Bystander Effect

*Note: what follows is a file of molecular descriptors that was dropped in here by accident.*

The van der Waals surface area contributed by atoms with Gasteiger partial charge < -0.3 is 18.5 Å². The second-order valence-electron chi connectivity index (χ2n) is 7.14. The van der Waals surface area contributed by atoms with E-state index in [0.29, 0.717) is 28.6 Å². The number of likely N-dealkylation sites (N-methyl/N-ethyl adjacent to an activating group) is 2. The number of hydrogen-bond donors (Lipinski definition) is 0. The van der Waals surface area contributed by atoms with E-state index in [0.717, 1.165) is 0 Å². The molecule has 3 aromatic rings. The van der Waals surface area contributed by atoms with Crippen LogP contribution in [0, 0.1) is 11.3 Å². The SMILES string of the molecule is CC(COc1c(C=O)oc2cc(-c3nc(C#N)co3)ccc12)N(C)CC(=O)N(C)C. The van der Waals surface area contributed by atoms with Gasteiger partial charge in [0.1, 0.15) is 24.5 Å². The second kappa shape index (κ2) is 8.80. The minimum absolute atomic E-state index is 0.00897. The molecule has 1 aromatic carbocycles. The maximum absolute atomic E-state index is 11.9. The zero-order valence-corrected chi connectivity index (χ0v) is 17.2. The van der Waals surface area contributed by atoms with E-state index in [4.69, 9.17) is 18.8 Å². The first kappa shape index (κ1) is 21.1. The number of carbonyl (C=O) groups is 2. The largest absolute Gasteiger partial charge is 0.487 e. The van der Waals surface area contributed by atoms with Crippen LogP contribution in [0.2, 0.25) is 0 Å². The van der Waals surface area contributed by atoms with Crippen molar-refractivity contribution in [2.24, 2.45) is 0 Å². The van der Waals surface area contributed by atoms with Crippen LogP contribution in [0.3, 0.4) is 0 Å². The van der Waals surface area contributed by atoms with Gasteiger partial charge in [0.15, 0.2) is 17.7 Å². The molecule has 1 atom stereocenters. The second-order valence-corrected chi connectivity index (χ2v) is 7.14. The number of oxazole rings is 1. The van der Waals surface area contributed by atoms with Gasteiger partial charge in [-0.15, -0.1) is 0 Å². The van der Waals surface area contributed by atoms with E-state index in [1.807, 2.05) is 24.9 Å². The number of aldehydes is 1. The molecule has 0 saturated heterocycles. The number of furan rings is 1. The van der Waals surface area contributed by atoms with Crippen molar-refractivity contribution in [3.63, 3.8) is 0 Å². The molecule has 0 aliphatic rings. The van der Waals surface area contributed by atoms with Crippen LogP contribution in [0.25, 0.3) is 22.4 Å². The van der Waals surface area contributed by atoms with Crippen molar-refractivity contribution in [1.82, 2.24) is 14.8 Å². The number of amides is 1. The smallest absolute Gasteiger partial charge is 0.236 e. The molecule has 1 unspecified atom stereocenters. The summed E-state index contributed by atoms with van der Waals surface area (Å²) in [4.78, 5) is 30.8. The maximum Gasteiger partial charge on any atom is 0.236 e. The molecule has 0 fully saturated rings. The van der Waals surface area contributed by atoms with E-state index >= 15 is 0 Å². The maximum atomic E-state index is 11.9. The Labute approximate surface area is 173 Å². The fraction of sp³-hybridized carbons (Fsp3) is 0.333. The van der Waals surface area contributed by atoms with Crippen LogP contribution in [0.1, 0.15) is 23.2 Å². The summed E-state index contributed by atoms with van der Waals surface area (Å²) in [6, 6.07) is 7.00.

FavoriteLoadingAdd to favorites tutorial FavoriteLoadingAdd to favorites tutorialBystander Effect The bystander effect is a social psychological phenomenon that refers to cases in which individuals do not offer any means of help to a victim when other people are present. The probability of help is inversely related to the number of bystanders. In other words, the greater the number of bystanders, the less likely it is that any one of them will help. Several variables help to explain why the bystander effect occurs. These variables include: ambiguity, cohesiveness and diffusion of responsibility. ambiguity– Doubtfulness or uncertainty of signification, from a word’s being susceptible of different meanings; double meaning. Research States: The Time it Takes for a person to be helped is related by the number of people Present. Thus, More people Present=the More time it will take to help the person.   You are less likely to get help if there are many people around.   Psychologist say that if you are a victim of a crime, you are less likely to receive help when surrounded by a group than by a single .  Its called the Diffusion of Responsiblty Would people help a child being abducted?

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